Idealists Without Illusions

(or so they have convinced themselves)

Since mid-March of this year this blog has been visited by and commented on by Markadelphia, as I noted below in the post The Mystery of Government. Mark was first attracted here by comments I left at his blog Notes from the Front on a post about the Zumbo incident, Great Bunch a Guys. It was a civil, if short, comment thread, and in my last comment to him there, I said this:

Having perused your site I can see that we’re not at all on the same plane philosophically or politically, so I’m going to disagree with you on a lot of things. This is good, because you learn much more arguing your case with someone who disagrees with you than you do preaching to the choir.

If you want a discussion, I’ll be more than happy to provide it. I don’t throw ad hominems, and I provide research and citations to support my positions. It’s a lot of work. I expect the same in return. “I feel” or “I believe” isn’t enough. “This is what I believe, and here is why I believe it” constitutes a valid argument.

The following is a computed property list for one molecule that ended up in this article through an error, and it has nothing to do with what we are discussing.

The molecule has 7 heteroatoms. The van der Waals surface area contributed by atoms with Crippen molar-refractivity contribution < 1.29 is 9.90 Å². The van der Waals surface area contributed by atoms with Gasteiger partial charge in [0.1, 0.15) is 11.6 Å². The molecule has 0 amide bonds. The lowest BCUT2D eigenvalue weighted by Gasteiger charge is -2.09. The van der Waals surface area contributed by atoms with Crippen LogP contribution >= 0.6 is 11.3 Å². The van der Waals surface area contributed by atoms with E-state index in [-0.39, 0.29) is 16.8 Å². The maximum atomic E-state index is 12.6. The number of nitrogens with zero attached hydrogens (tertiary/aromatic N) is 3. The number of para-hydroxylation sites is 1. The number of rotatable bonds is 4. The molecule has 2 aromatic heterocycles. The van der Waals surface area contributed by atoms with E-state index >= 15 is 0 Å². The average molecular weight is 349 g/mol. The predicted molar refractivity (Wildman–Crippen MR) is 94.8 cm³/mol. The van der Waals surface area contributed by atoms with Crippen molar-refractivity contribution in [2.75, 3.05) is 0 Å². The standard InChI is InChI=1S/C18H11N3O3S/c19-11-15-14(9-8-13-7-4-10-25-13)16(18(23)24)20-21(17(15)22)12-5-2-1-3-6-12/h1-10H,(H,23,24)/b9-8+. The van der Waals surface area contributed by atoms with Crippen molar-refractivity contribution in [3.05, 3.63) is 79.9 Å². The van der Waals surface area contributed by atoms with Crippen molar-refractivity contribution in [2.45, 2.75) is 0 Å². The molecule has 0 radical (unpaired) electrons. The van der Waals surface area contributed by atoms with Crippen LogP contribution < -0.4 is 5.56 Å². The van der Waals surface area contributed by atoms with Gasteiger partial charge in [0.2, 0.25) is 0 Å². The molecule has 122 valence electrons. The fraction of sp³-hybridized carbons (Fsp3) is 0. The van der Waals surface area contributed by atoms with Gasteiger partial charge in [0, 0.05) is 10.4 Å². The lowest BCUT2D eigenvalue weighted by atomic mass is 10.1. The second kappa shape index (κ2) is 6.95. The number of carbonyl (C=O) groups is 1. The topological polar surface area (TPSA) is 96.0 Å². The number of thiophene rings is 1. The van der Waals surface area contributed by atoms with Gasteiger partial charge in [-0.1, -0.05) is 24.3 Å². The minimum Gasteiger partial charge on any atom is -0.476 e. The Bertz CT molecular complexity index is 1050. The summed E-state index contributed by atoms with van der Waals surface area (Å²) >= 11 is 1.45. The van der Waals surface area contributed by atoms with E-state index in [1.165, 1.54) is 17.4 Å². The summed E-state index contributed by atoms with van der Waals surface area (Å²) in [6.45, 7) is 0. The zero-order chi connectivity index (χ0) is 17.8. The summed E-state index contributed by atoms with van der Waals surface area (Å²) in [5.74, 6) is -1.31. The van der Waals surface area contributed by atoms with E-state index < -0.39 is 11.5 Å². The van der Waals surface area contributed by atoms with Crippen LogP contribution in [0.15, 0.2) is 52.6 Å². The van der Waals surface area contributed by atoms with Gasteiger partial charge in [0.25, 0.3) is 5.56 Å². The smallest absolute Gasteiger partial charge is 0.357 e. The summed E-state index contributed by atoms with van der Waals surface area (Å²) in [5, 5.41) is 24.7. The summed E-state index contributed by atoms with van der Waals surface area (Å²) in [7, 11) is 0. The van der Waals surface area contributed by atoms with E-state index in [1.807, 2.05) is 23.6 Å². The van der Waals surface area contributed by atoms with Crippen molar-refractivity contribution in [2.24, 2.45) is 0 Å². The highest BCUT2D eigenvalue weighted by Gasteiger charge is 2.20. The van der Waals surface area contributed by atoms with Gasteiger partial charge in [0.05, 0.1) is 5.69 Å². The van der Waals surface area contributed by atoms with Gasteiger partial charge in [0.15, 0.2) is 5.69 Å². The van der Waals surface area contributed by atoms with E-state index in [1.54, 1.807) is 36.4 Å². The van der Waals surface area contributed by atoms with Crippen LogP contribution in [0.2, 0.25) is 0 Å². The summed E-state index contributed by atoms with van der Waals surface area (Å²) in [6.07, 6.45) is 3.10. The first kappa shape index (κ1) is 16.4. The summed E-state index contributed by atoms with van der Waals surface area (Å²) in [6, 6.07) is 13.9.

Though that invitation was to discuss the topic of gun control specifically, Markadelphia declared himself at least somewhat converted on that topic in a later post, which I will quote from here, but not link to quite yet:

It just so happened that when I wrote a column about the Jim Zumbo deal a while back, a blogger by the name of Kevin Baker came to the defense of the gun lobby. He posted some comments here that made me think and, I must admit, altered my view. I came to the realization that, while I will never get off on guns, they are, in fact, a personal liberty just as anything else is in this country and if I am going to be against things like the Patriot Act, then I have to be against gun control. Besides, it’s not guns that are the problem anyway. It’s Americans that are the problem. And Americans like Kevin, and the others that post on his site, are very responsible gun owners.

He wrote on here:

I’m going to disagree with you on a lot of things. This is good, because you learn much more arguing your case with someone who disagrees with you than you do preaching to the choir.